Big Spenders Lift Contemporary Art Back to Peak at Basel Fair
The year’s biggest test so far for contemporary art dealers, in Switzerland, ended with galleries saying that demand and prices have returned to 2008 levels.
Billionaires splashed out on the best of $1.8 billion works shown at the world’s largest modern and contemporary art fair in Basel, which closed last night. Mark Rothko, Maurizio Cattelan, Anish Kapoor and Bridget Riley were among artists with pieces each selling for more than $2 million.
The spree marks a return to the peak of the boom that ended in 2008. Prices of some artists fell by as much as 50 percent with the crisis following the Lehman Brothers collapse.
“This was the busiest Art Basel for a long time,” said London-based collector Amir Shariat, chief executive of Auctor Capital Partners Ltd. “There was a lot of aspirational buying from collectors I hadn’t seen. The market is deeper and broader now.”
The recovery follows higher sale values at auction, an increasing number of art fairs, and a report by management consultant Bain & Co. that predicted an 8 percent increase in spending on luxury goods in 2011. Big spenders are investing in art to counter concerns about low interest rates, stock prices and weak economic growth, dealers said.
Cattelan’s 2002 sculpture of two New York policemen, “Frank and Jamie,” priced at $3 million, was among sales by Gagosian at the June 14 VIP preview, said dealers. Two examples of this edition of four sold at auction for about $1.6 million in 2010.
$45 Million, 15 Minutes
Gagosian sold $45 million of art within the first quarter of an hour, said two dealers with knowledge of the matter, who declined to be named. The company, which has galleries in seven countries, doesn’t release sales information.
A 1969 Rothko orange abstract in oils on paper mounted on canvas marked at about $5.5 million by New York-based L & M Arts, was one of the confirmed sales of works priced at more than $5 million.
The London-based Lisson Gallery and first-time exhibitor Hazlitt Holland-Hibbert sold a gilded sculpture by Kapoor and a 1979 Riley painting “Streak 2,’’ respectively priced at 1.7 million pounds ($2.75 million) and 1.85 million pounds.
Works by younger artists with emerging reputations were also in demand. Brussels-based Xavier Hufkens sold an edition of three 2010 Thomas Houseago bronzes, “Yet to be titled (Large Head #1)’’ for between $225,000 and $250,000. The gallery showed a series of minimalist silver abstracts by the New York painter Jacob Kassay, 26, in the fair’s Art Unlimited section.
A work by the painter sold for $290,500 at Phillips de Pury & Co. in New York in May. Hufkens defused talk of Kassay becoming a speculators’ artist by selling the series for an undisclosed price to a museum that he declined to name.
“It was important that the series be sold to an institution,’’ Hufkens said. “Auction houses are responsible to their shareholders. I am to my artists. The price I asked didn’t take into consideration what happened at Phillips.’’
The Swiss-based Art Basel owner, MCH Group AG (MCHN) (MCHN), is looking to build the fair as a global brand at a time that other organizers are also expanding. In May, the company acquired a majority stake in the Hong Kong International Art Fair. Next year’s Asian event is scheduled for May 17-20, two weeks after the new Frieze Art Fair in New York and six months after Art Basel’s sister Miami Beach event.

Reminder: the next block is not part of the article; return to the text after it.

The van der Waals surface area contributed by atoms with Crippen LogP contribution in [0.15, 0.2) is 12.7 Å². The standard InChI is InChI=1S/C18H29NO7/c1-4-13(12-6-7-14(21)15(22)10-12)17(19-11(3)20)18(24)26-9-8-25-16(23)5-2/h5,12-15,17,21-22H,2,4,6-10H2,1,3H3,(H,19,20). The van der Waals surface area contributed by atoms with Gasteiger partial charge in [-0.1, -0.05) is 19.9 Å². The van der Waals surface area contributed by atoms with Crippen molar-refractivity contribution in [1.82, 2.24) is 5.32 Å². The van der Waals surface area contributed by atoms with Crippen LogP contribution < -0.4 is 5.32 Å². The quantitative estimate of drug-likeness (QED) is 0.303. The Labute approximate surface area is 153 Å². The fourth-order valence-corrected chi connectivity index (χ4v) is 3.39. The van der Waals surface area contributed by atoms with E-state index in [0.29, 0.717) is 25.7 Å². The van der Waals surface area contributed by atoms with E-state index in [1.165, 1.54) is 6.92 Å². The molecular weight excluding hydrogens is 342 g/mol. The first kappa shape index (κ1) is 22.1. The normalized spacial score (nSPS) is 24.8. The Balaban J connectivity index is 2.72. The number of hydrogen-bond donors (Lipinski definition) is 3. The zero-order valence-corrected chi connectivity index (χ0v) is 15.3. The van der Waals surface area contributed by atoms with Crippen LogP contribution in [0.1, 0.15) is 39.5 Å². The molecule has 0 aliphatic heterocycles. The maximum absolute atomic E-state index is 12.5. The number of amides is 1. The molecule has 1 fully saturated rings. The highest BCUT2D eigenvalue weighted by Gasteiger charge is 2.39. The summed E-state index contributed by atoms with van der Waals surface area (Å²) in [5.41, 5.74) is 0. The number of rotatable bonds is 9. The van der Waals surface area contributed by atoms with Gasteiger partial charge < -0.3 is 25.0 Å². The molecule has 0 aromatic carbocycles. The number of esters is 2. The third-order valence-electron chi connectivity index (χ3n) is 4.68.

“We feel there is enough interest to sustain Art Basels in three regions,’’ said co-director Marc Spiegler, who would like the fair to rival what he calls the “persistent global marketing approach’’ of the auction houses. “These markets are divided by 12 time zones. Next year, except for the dog days of summer, you’re always going into or going out of an Art Basel show,’’ Spiegler said in an interview.
The first Art Basel Hong Kong was scheduled for February 2011, until a clash with the Chinese New Year forced a switch to May. Co-director Annette Schoenholzer said she is looking for a fixed slot to accommodate the movement of Chinese New Year.
More than 50 of the exhibitors at Art Basel were showing at last month’s Hong Kong event. Some complained of the way that Western and Asian dealers were separated in different sections.
“The general notion is to integrate,’’ said Spiegler, who is confident of China’s appetite for Western contemporary art. “The younger generation of Asian collectors is much more used to spending time in London, Paris and New York.’’
Geneva-based Galerie Krugier & Cie. offered three Picasso oils priced at a total of $52 million. Though at least two smaller Picasso works found buyers for undisclosed prices, the big-ticket oils were still available as the 42nd fair ended.
Marlborough Fine Art had still to confirm any purchases for its tribute display of six large-scale Francis Bacon paintings, priced at total of more than $100 million. Collectors tend to be more comfortable spending such large sums in an auction room, where the open competition of a salesroom inspires confidence, rather than in the more leisurely environment of an art fair.
This year's fair attracted a record 65,000 visitors, the organizers said today in an e-mailed statement.
Art Basel’s main sponsor is UBS AG. (UBSN) The event is held at Messe Basel, Messeplatz.
(Scott Reyburn writes about the art market for Muse, the arts and culture section of Bloomberg News. Opinions expressed are his own.)
To contact the writer on the story: Scott Reyburn in Basel, Switzerland, at firstname.lastname@example.org.
To contact the editor responsible for this story: Mark Beech at email@example.com.
Bloomberg moderates all comments. Comments that are abusive or off-topic will not be posted to the site. Excessively long comments may be moderated as well. Bloomberg cannot facilitate requests to remove comments or explain individual moderation decisions.